Ringo Starr Made a Hilarious Mistake After Becoming a Knight And Beatles Fans Can't Stop Laughing


Days after he was officially honored with a knighthood in the United Kingdom, world-famous drummer Ringo Starr amused his fans by misspelling the name of the iconic band that brought him fame.

Ringo — whose real name is Richard Starkey — was posing a trivia question to his 1.81 million followers on Twitter, while also attaching a decades-old photo of his former Beatles band-mate, Paul McCartney.

The drummer wanted to know which of the Beatles’ tracks was recorded in 1968 at Trident Studios.

However, instead of saying “Beatle,” he wrote “beetle.”

“1968 what beetle tracks where recorded at Trident studios let me know it’s also a good picture of Paul he was There to. peace and love I am having a good day I hope you are too,” the drummer wrote Thursday.

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Twitter users had some fun with the gaffe.

As pointed out by several users, Ringo’s misspelling of the word hearkened back to the past, when he would make fun of himself for his issues with spelling.

Several minutes after he put out the tweet, Ringo published another acknowledging the error and correcting himself.

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The musician has always been open about how the written word is not his strength.

“I read all the time. See, I always say, ‘I’m intelligent but uneducated,'” he said in a 1969 interview on the BBC program “Late Night Line-up.”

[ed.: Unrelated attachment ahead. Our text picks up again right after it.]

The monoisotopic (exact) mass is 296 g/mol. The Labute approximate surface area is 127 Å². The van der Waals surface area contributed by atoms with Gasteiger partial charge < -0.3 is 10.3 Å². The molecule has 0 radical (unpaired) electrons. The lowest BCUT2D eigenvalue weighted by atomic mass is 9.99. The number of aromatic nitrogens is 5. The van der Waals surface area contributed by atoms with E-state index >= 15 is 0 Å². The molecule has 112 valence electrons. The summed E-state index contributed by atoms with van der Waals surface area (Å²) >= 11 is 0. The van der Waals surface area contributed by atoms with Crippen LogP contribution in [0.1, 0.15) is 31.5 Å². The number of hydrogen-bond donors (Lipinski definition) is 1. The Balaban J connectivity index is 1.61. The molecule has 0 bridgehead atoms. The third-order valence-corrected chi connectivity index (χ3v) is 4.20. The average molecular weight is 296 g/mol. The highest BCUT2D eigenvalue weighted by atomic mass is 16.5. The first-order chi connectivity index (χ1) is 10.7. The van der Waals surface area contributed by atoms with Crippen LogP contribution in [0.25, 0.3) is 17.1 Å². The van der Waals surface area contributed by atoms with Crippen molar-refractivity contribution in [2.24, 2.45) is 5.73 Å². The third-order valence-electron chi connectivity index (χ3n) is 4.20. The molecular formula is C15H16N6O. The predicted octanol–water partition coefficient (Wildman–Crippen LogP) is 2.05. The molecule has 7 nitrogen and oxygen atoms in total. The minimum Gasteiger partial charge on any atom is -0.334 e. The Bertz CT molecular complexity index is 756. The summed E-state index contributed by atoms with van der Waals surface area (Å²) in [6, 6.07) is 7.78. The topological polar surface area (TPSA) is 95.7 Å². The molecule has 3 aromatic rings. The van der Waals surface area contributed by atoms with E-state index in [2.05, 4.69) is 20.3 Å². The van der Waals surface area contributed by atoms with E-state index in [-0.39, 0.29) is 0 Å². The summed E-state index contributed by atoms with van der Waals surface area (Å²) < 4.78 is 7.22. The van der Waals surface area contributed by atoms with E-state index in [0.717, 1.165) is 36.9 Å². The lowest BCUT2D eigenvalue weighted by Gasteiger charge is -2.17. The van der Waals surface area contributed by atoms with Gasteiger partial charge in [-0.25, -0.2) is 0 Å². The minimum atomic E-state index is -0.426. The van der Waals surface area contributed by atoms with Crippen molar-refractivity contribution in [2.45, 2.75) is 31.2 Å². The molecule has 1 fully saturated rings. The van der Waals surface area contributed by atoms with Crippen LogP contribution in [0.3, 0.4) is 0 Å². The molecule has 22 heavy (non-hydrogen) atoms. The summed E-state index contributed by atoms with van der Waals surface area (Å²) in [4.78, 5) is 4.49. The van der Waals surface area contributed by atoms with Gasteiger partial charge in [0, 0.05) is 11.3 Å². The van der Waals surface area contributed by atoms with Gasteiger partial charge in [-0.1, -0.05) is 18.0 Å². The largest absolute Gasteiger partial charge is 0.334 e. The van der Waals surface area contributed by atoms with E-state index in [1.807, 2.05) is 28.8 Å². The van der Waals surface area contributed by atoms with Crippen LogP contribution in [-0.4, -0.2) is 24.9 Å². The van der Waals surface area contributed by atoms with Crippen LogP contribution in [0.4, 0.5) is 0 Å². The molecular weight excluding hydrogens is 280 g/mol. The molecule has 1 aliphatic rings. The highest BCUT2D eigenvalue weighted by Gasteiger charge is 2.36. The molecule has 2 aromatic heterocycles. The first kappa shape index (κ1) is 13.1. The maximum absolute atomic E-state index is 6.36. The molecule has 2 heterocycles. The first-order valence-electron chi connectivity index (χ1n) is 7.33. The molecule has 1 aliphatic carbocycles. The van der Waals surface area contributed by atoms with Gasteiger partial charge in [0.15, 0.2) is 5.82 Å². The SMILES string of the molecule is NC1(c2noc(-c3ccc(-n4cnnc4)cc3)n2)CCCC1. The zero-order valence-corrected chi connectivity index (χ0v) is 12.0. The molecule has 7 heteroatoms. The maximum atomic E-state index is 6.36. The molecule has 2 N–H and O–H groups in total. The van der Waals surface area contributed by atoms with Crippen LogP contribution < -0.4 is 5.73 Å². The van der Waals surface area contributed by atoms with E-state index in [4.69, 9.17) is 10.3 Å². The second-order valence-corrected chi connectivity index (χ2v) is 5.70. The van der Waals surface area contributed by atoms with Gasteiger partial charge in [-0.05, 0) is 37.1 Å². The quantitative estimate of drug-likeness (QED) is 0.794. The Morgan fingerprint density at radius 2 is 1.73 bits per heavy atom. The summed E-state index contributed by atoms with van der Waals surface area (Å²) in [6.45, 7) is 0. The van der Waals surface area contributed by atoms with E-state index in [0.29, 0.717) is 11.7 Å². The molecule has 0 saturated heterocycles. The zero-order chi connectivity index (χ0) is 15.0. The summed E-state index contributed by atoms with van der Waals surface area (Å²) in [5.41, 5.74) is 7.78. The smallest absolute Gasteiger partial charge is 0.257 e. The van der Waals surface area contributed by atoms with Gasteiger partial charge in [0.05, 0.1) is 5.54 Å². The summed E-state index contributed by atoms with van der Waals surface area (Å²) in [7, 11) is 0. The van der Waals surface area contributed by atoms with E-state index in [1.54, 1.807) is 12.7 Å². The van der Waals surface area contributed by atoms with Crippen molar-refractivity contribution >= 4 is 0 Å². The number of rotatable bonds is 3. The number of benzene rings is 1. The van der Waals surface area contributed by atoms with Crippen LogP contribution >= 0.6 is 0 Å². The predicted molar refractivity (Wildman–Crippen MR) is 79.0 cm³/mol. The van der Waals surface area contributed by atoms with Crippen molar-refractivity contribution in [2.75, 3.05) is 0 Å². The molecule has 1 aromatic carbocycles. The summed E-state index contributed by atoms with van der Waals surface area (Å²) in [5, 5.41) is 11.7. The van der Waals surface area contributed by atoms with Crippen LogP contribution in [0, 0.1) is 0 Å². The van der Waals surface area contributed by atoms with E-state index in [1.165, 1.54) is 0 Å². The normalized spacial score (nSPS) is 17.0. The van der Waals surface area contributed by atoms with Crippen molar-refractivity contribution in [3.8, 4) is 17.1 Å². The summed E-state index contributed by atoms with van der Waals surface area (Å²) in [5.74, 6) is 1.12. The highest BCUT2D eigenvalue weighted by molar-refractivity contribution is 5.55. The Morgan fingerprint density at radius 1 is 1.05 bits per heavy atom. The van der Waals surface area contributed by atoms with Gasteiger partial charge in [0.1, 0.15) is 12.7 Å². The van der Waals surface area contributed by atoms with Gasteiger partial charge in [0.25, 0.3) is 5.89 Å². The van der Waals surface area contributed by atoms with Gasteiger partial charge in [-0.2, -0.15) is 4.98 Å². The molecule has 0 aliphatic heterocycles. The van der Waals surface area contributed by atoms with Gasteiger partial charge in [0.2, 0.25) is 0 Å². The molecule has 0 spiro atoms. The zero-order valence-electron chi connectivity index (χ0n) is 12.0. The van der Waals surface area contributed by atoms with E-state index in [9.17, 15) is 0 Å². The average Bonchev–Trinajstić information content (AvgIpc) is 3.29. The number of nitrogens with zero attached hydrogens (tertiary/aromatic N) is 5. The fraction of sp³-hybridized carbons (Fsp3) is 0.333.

“But I don’t know the actual spelling of the words. I can read any word you want to give me, and I know what a lot of them mean, but I can’t spell most of them,” he added.

Ringo’s latest spelling gaffe came days after he was finally knighted for his “services to Music.”

He was congratulated by McCartney — himself a knight — who noted that “Sir Richard Starkey has a nice ring to it.”

“It’s great! It’s an honour and a pleasure to be considered and acknowledged for my music and my charity work, both of which I love,” Ringo said in a statement after the knighting became official, according to The U.K. Sun.

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Joe Setyon was a deputy managing editor for The Western Journal who had spent his entire professional career in editing and reporting. He previously worked in Washington, D.C., as an assistant editor/reporter for Reason magazine.
Joe Setyon was deputy managing editor for The Western Journal with several years of copy editing and reporting experience. He graduated with a degree in communication studies from Grove City College, where he served as managing editor of the student-run newspaper. Joe previously worked as an assistant editor/reporter for Reason magazine, a libertarian publication in Washington, D.C., where he covered politics and wrote about government waste and abuse.
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